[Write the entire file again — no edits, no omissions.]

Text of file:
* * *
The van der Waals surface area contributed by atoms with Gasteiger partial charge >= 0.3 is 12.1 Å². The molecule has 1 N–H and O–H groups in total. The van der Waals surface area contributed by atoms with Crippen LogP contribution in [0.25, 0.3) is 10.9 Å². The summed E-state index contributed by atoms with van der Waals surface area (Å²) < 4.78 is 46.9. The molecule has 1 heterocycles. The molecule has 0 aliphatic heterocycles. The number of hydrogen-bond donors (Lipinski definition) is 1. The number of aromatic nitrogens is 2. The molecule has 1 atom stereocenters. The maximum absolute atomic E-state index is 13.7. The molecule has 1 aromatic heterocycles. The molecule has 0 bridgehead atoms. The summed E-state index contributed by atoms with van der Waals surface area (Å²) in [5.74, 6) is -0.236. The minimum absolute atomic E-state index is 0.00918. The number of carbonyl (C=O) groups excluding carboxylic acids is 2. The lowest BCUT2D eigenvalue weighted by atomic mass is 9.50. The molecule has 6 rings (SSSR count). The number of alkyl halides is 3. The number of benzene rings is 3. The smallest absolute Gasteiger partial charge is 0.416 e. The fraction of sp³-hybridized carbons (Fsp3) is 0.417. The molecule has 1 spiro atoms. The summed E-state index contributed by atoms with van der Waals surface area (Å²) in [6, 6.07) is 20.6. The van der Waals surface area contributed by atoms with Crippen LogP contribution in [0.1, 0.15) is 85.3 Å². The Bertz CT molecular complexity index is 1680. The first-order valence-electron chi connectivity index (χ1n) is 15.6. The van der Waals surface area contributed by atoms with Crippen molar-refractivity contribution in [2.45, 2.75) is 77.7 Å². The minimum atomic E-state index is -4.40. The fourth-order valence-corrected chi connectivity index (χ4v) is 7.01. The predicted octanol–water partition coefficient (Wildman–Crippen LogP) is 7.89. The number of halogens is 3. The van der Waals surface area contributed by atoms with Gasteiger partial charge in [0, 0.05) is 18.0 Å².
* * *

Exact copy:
The van der Waals surface area contributed by atoms with Gasteiger partial charge >= 0.3 is 12.1 Å². The molecule has 1 N–H and O–H groups in total. The van der Waals surface area contributed by atoms with Crippen LogP contribution in [0.25, 0.3) is 10.9 Å². The summed E-state index contributed by atoms with van der Waals surface area (Å²) < 4.78 is 46.9. The molecule has 1 heterocycles. The molecule has 0 aliphatic heterocycles. The number of hydrogen-bond donors (Lipinski definition) is 1. The number of aromatic nitrogens is 2. The molecule has 1 atom stereocenters. The maximum absolute atomic E-state index is 13.7. The molecule has 1 aromatic heterocycles. The molecule has 0 bridgehead atoms. The summed E-state index contributed by atoms with van der Waals surface area (Å²) in [5.74, 6) is -0.236. The minimum absolute atomic E-state index is 0.00918. The number of carbonyl (C=O) groups excluding carboxylic acids is 2. The lowest BCUT2D eigenvalue weighted by atomic mass is 9.50. The molecule has 6 rings (SSSR count). The number of alkyl halides is 3. The number of benzene rings is 3. The smallest absolute Gasteiger partial charge is 0.416 e. The fraction of sp³-hybridized carbons (Fsp3) is 0.417. The molecule has 1 spiro atoms. The summed E-state index contributed by atoms with van der Waals surface area (Å²) in [6, 6.07) is 20.6. The van der Waals surface area contributed by atoms with Crippen LogP contribution in [0.1, 0.15) is 85.3 Å². The Bertz CT molecular complexity index is 1680. The first-order valence-electron chi connectivity index (χ1n) is 15.6. The van der Waals surface area contributed by atoms with Crippen molar-refractivity contribution in [2.45, 2.75) is 77.7 Å². The minimum atomic E-state index is -4.40. The fourth-order valence-corrected chi connectivity index (χ4v) is 7.01. The predicted octanol–water partition coefficient (Wildman–Crippen LogP) is 7.89. The number of halogens is 3. The van der Waals surface area contributed by atoms with Gasteiger partial charge in [0, 0.05) is 18.0 Å².